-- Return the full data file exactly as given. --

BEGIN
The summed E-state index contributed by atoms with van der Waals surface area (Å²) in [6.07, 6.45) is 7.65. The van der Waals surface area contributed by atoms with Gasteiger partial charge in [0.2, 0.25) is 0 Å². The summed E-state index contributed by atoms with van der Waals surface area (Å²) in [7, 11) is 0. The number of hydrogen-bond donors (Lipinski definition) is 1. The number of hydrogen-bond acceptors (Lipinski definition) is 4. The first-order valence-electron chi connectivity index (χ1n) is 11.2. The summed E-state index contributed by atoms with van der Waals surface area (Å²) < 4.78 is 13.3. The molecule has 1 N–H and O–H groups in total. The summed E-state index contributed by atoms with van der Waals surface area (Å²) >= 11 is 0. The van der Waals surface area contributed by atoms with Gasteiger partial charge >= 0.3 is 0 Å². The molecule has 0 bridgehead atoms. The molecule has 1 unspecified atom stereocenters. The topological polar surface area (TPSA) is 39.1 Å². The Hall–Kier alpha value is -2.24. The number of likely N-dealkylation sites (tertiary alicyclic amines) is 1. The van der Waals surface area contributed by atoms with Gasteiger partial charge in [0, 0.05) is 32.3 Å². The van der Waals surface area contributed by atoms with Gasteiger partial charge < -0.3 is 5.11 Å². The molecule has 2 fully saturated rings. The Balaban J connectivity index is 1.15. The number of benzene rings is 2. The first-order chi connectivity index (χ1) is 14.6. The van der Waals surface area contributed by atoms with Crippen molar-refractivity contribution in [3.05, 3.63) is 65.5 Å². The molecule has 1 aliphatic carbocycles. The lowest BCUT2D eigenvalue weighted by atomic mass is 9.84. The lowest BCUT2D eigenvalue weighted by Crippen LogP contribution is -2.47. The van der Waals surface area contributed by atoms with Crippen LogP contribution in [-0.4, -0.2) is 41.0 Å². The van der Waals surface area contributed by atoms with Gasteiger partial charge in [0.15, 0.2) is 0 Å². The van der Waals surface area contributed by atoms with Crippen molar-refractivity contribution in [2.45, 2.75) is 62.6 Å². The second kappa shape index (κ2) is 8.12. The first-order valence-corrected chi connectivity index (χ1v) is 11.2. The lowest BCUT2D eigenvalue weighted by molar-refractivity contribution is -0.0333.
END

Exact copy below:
The summed E-state index contributed by atoms with van der Waals surface area (Å²) in [6.07, 6.45) is 7.65. The van der Waals surface area contributed by atoms with Gasteiger partial charge in [0.2, 0.25) is 0 Å². The summed E-state index contributed by atoms with van der Waals surface area (Å²) in [7, 11) is 0. The number of hydrogen-bond donors (Lipinski definition) is 1. The number of hydrogen-bond acceptors (Lipinski definition) is 4. The first-order valence-electron chi connectivity index (χ1n) is 11.2. The summed E-state index contributed by atoms with van der Waals surface area (Å²) < 4.78 is 13.3. The molecule has 1 N–H and O–H groups in total. The summed E-state index contributed by atoms with van der Waals surface area (Å²) >= 11 is 0. The van der Waals surface area contributed by atoms with Gasteiger partial charge >= 0.3 is 0 Å². The molecule has 0 bridgehead atoms. The molecule has 1 unspecified atom stereocenters. The topological polar surface area (TPSA) is 39.1 Å². The Hall–Kier alpha value is -2.24. The number of likely N-dealkylation sites (tertiary alicyclic amines) is 1. The van der Waals surface area contributed by atoms with Gasteiger partial charge in [0, 0.05) is 32.3 Å². The van der Waals surface area contributed by atoms with Gasteiger partial charge < -0.3 is 5.11 Å². The molecule has 2 fully saturated rings. The Balaban J connectivity index is 1.15. The number of benzene rings is 2. The first-order chi connectivity index (χ1) is 14.6. The van der Waals surface area contributed by atoms with Crippen molar-refractivity contribution in [3.05, 3.63) is 65.5 Å². The molecule has 1 aliphatic carbocycles. The lowest BCUT2D eigenvalue weighted by atomic mass is 9.84. The lowest BCUT2D eigenvalue weighted by Crippen LogP contribution is -2.47. The van der Waals surface area contributed by atoms with Crippen LogP contribution in [-0.4, -0.2) is 41.0 Å². The van der Waals surface area contributed by atoms with Gasteiger partial charge in [0.15, 0.2) is 0 Å². The van der Waals surface area contributed by atoms with Crippen molar-refractivity contribution in [2.45, 2.75) is 62.6 Å². The second kappa shape index (κ2) is 8.12. The first-order valence-corrected chi connectivity index (χ1v) is 11.2. The lowest BCUT2D eigenvalue weighted by molar-refractivity contribution is -0.0333.